How come these people aren’t playing their assigned roles?

    More important, what does it mean that the predictions of the neoconservatives have not panned out? “Cakewalk.” “Greeted as liberators.” “House of cards.” (Yeah, Larry, these are real quotes.) What if we were told IN ADVANCE that taking over Iraq would require an ugly and bloody military occupation? What if we were told that it was part of a long-term plan to remake the Middle East using luck if we found it (democracy spreads all by itself), or long-term military occupation of most of the entire region if necessary?

    Were you told these things? Do you believe them to be untrue?

    Give me an estimate: How long will our war(s) in the Middle East last?

    Because I think most Americans felt they were promised one quick “cakewalk” police operation against Saddam, and then we’re outta there. Disagree?

    Eric,

    “If you believe the Iraqi claims regarding the numbers returning to Iraq to fight you have indeed lost your compass.”

    Um…I didn’t say anything about Iraqi claims. I would no sooner believe an Iraqi official’s claims than I would…oh, I don’t know, Donald Rumsfeld’s.

    “There are SOME idiots who are drawn to any conflagration like moths to a flame – so?”

    True. I hope that’s the case here–a small number of holdouts, then on to the cakewalk. (I mean it–I want the cakewalk. I’m just not going to call Vietnam All Over Again a cakewalk, if that’s what this turns into.)

    What I’m trying to do is get somebody, ANYBODY, on the pro-war side to say…Where is this going? Is that what you had in mind all along? Is that in line with what the President claimed?

    Because I don’t remember anyone saying, “Even if this thing in Iraq turns into a long-term, bloody military occupation, I’m still for it.” Or, “Even if this turns into a long-term war to ‘bring stability to the Middle East,’ I’m still for it.”

    I would like to give you that opportunity now.

  • http://www.instapundit.com/ raisinette

    Brian,
    You have directed a number of questions at me, which I would like to try to respond to with some semblance of intelligence, but please keep in mind that what I say is in my humble opinion, based on the facts that I am aware of.
    Please visit http://www.kdp.pp.se/chemical.html and http://www.hartford-hwp.com/archives/27a/016.html for a good look at the chemical massacre to which the Iraqi Kurds were subjected at the hands of Saddam Hussein’s regime. This, coupled with the invasion of Kuwait laid a significant foundation for a UN coalition to come together….Afghanistan, Argentina, Australia, Bahrain, Bangladesh, Belgium, Canada, Czechoslovakia, Denmark, Egypt, France, Germany, Greece, Hungary, Honduras, Italy, Kuwait, Morocco, The Netherlands, New Zealand, Niger, Norway, Oman, Pakistan, Poland, Portugal, Qatar, Saudi Arabia, Senegal, South Korea, Spain, Syria, Turkey, The United Arab Emirates, United Kingdom and the United States…..these are the original countries which formed a coalition establishing Saddam as a dictator in possession of WMD and demanding sanctions against Iraq that were unanimously put in place by the UN membership in 1991 in the form of the resolution…..The outrage could only be exacerbated by the cruel torture and slaughter of an additional 30,000 Iraqis in the southern part of the country when they rose against Saddam, only to find that deals had been cut which prevented any support or reinforcement from the United States. It didn’t end there….see http://sportsillustrated.cnn.com/si_online/news/2003/03/24/son_of_saddam/ for a general picture of how Saddam and those closest to him continued to torture and murder the Iraqi populace over the 12 years that followed. We are talking not only of a people oppressed by their own diabolical leader, but also let down by the United States once already (as well as the rest of the international community). This is strong incentive to make them mistrust the current coalition. Having the Republican Guard in their midst, urging them to fight, is also pretty strong incentive to prevent them from “playing their assigned roles.” This is pretty persuasively outlined in http://www.tnr.com/doc.mhtml?i=iraq&s=diary032703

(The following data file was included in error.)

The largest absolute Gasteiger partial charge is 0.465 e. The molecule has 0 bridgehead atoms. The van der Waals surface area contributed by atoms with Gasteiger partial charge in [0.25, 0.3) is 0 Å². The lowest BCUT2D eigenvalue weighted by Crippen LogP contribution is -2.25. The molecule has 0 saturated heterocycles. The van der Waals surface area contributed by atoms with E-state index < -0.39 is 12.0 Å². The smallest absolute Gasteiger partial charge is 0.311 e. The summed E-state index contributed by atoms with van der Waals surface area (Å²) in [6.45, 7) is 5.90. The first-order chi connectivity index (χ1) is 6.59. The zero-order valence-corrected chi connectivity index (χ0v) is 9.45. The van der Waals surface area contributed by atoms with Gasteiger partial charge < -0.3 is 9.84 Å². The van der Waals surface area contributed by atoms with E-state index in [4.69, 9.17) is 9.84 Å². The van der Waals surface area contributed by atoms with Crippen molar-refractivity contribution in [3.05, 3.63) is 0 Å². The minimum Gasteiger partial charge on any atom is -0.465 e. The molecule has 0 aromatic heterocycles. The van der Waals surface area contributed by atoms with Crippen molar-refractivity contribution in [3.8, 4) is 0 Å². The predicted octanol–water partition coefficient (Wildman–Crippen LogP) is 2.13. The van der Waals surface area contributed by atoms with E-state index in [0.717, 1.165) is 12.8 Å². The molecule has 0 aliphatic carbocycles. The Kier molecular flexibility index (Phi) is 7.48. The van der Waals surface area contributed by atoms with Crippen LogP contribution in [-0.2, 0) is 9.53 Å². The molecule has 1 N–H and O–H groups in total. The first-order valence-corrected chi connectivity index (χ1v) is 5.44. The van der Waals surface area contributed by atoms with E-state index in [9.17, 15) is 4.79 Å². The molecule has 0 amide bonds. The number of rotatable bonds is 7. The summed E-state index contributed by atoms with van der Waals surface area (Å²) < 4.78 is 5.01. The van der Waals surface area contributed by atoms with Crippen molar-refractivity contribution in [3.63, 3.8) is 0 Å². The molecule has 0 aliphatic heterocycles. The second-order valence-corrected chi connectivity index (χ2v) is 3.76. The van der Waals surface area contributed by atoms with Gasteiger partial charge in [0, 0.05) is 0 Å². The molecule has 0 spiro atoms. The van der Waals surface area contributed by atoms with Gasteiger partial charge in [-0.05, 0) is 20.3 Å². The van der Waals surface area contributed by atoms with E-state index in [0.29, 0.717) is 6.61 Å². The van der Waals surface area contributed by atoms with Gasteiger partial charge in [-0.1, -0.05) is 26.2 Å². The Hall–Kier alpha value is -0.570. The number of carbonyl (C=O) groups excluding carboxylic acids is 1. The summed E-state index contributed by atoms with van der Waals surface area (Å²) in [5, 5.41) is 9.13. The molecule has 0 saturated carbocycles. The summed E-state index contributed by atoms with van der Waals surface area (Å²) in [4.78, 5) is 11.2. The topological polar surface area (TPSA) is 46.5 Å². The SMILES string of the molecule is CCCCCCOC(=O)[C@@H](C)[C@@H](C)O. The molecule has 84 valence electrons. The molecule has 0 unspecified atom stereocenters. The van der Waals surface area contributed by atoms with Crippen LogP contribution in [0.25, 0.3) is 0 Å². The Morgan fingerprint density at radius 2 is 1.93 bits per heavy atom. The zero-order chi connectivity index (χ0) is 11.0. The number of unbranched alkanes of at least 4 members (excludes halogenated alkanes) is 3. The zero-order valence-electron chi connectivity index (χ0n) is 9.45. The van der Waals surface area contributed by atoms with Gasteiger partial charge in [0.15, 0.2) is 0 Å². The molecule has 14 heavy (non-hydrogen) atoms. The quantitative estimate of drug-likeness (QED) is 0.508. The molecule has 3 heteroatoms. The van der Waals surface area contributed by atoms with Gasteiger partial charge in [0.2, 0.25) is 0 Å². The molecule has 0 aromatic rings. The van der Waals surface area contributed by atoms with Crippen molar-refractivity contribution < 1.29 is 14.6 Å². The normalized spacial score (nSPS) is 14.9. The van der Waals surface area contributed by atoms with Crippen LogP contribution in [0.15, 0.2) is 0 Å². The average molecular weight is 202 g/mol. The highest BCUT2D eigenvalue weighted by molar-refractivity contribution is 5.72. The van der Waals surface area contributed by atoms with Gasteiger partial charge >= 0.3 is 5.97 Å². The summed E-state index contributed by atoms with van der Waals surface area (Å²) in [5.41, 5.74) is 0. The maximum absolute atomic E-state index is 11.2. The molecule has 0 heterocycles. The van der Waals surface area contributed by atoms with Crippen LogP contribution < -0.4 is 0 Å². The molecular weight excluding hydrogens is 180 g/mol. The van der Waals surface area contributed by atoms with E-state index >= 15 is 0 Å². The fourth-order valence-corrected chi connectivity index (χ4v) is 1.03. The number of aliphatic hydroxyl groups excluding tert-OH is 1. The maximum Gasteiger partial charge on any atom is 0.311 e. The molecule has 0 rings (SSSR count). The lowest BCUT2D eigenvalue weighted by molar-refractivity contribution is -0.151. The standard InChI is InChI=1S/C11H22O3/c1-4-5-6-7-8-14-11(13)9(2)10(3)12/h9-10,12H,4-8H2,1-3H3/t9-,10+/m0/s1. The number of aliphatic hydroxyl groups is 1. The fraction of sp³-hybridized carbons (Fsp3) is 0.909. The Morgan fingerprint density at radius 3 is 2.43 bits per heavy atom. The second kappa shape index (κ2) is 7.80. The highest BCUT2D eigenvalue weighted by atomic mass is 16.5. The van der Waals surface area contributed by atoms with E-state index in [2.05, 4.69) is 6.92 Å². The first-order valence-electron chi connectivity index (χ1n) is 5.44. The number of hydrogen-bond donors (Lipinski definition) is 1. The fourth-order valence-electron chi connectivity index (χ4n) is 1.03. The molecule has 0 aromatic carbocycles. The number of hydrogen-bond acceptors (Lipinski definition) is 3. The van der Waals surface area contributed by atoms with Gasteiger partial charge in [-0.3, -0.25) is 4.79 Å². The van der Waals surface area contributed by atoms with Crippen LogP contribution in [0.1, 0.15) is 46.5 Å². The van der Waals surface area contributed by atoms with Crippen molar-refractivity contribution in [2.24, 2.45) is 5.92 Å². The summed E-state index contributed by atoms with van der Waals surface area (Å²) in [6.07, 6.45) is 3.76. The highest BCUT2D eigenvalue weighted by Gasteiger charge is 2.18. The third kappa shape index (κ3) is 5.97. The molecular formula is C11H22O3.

For 12 years the international community turned a blind eye to the plight of the ordinary Iraqis while patiently waiting for Saddam to keep his word and disarm. Leaving him in power over that period of time was a financial godsend for some countries. A look at http://www.blarg.net/~minsq/NCArchive/00000027.htm and http://www.command-post.org/archives/002978.html might shed some light on the matter. Yet, when George W. Bush shows more devotion to upholding UN resolutions than the UN, all of the other countries that unanimously voted for sanctions and disarmament are suddenly let off scot-free, and they come up smelling like a rose. All this taken together paints a pretty compelling picture for me to support the decision made by the US/UK governments. It may not be sufficient for others to offer support, but I would think that it would be a pretty strong reason to, at least, remain neutral on the issue.